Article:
Astronomy Picture of the Day



IC 4603: Reflection Nebula in Ophiuchius

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#101340 by @ 05.06.2007 00:00 - nach oben -
IC 4603: Reflection Nebula in Ophiuchius


Explanation:
Why does this starfield photograph resemble an
impressionistic painting?

The effect is created not by
digital trickery but by large amounts of
interstellar dust.

Dust, minute globs rich in
carbon and similar in
size to
cigarette smoke, frequently starts in the
outer atmospheres of large, cool, young stars.

The dust is dispersed as the star dies and grows as things stick to it in the
interstellar medium.

Dense dust clouds are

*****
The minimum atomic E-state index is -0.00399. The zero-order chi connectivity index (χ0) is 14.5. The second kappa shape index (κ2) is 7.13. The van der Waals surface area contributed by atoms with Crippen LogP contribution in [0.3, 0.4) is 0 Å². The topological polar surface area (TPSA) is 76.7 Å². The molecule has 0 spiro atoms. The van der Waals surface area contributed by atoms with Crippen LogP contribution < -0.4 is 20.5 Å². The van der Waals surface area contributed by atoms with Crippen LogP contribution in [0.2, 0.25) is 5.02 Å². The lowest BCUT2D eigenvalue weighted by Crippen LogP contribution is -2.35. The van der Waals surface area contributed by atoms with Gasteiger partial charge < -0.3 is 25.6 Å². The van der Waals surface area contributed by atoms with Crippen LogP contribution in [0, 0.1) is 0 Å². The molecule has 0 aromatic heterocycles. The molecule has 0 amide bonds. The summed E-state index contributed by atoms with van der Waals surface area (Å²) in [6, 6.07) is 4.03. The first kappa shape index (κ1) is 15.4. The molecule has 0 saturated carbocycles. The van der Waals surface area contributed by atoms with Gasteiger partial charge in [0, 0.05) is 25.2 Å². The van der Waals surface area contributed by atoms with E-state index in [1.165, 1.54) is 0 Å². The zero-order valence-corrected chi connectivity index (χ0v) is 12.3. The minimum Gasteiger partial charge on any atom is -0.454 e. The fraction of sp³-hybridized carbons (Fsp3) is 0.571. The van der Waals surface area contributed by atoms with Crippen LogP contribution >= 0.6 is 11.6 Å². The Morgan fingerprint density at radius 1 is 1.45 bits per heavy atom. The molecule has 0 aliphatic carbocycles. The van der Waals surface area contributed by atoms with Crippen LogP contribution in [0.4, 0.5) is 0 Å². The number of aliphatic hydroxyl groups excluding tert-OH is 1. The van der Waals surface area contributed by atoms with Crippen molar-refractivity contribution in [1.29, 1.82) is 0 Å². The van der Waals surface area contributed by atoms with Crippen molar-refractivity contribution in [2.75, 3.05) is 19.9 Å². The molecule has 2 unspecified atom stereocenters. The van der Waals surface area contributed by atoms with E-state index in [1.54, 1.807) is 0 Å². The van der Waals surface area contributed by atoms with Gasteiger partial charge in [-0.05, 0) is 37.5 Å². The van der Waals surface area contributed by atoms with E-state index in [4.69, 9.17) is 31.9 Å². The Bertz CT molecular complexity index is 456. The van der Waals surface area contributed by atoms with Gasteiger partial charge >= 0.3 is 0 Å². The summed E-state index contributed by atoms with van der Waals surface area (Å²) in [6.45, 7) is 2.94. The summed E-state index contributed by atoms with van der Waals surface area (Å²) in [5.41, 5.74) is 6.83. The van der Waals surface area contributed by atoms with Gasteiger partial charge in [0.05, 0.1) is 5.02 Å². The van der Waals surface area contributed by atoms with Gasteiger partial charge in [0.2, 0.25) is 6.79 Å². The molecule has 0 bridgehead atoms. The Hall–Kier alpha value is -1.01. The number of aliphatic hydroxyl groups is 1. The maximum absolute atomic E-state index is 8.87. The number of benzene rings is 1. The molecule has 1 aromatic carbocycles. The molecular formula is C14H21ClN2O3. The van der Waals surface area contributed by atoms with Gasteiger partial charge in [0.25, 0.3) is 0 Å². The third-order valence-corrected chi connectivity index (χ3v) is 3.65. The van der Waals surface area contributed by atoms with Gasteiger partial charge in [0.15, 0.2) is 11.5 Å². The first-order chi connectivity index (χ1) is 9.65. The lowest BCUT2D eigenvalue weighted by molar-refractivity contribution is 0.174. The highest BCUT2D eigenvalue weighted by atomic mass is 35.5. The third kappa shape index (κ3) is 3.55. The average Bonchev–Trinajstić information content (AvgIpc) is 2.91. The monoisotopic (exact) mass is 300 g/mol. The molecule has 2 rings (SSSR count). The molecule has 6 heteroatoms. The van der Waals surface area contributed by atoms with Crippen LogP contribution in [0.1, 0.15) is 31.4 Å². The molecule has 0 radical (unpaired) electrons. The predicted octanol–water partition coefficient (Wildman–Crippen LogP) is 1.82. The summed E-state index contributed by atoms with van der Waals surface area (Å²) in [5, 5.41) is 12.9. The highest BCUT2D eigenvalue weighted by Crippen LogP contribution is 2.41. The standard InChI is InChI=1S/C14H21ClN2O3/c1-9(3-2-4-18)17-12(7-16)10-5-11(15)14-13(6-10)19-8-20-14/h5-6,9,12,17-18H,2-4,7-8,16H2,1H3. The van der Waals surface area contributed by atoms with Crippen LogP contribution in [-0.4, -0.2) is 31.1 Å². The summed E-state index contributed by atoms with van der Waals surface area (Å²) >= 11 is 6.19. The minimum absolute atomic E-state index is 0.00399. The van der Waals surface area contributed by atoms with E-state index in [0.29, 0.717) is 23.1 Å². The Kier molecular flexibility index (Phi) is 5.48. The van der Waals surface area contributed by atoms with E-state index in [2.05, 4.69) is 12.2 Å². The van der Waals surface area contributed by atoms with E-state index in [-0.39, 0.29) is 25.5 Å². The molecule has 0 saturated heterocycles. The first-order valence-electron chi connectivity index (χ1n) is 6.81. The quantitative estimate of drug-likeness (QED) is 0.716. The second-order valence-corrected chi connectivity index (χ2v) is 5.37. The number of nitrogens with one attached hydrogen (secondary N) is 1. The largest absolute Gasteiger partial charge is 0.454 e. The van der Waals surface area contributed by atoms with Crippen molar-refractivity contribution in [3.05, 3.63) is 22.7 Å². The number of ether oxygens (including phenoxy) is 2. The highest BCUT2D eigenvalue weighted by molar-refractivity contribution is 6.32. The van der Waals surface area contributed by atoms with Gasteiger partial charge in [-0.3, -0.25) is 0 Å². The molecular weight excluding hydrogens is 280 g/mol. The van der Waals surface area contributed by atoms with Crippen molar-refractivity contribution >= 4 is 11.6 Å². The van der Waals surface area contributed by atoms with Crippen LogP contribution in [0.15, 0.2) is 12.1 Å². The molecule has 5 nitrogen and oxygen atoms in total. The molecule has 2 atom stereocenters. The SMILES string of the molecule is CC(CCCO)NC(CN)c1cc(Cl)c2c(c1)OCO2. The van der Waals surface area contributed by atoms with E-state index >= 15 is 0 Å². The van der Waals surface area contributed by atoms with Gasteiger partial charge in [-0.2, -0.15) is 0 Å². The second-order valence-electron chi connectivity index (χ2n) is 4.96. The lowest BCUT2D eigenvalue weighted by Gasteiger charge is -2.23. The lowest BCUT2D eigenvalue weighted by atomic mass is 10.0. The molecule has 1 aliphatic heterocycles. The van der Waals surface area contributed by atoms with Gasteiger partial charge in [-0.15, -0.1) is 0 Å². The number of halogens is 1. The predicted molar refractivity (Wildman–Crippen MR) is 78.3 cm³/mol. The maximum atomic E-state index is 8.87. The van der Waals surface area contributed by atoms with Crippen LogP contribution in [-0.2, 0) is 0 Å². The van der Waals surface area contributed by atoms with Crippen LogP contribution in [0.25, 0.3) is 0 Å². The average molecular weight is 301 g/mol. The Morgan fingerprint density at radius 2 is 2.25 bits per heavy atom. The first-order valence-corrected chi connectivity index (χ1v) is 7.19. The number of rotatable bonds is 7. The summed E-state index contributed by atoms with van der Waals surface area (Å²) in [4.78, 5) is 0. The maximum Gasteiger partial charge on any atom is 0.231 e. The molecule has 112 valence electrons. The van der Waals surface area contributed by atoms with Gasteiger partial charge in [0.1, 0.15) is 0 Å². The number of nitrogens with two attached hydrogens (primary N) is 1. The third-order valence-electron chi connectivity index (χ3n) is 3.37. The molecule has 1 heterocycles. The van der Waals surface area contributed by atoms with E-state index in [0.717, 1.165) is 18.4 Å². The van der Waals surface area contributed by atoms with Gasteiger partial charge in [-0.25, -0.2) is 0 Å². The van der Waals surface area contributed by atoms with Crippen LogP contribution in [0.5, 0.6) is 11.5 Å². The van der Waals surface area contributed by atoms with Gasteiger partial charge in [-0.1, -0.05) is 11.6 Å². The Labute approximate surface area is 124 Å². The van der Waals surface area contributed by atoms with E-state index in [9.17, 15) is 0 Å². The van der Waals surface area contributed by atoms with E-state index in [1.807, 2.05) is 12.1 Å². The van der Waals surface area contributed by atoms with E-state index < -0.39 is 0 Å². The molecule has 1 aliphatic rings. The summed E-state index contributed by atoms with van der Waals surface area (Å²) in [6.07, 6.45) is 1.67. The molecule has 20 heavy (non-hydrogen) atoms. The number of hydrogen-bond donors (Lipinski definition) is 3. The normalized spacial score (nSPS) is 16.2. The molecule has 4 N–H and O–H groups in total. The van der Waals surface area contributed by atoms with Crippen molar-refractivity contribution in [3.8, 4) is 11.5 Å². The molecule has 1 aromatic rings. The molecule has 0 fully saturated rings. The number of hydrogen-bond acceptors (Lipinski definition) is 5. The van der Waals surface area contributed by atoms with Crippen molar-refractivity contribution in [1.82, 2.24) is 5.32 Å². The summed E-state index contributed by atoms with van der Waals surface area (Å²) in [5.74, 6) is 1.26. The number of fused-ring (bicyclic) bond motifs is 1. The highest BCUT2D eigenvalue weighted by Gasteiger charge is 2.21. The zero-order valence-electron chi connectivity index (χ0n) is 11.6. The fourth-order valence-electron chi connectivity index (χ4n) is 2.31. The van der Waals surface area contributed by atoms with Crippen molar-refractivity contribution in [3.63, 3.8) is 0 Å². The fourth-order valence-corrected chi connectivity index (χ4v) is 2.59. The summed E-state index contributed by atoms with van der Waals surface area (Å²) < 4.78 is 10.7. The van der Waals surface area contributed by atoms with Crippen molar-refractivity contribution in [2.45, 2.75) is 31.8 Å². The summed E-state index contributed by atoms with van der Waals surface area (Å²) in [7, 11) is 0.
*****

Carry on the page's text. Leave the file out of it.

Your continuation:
opaque to
visible light and can completely hide background stars.

For less dense clouds, the capacity of dust to
preferentially reflect blue starlight becomes important,
effectively blooming the stars blue light out and marking the surrounding dust.

Nebular gas emissions, typically brightest in
red light,
can combine to form areas seemingly created on an artist's canvas.

Photographed above
is roughly four square degrees of the nebula
IC 4603 near the bright star
Antares toward the
constellation of
Ophiuchus.




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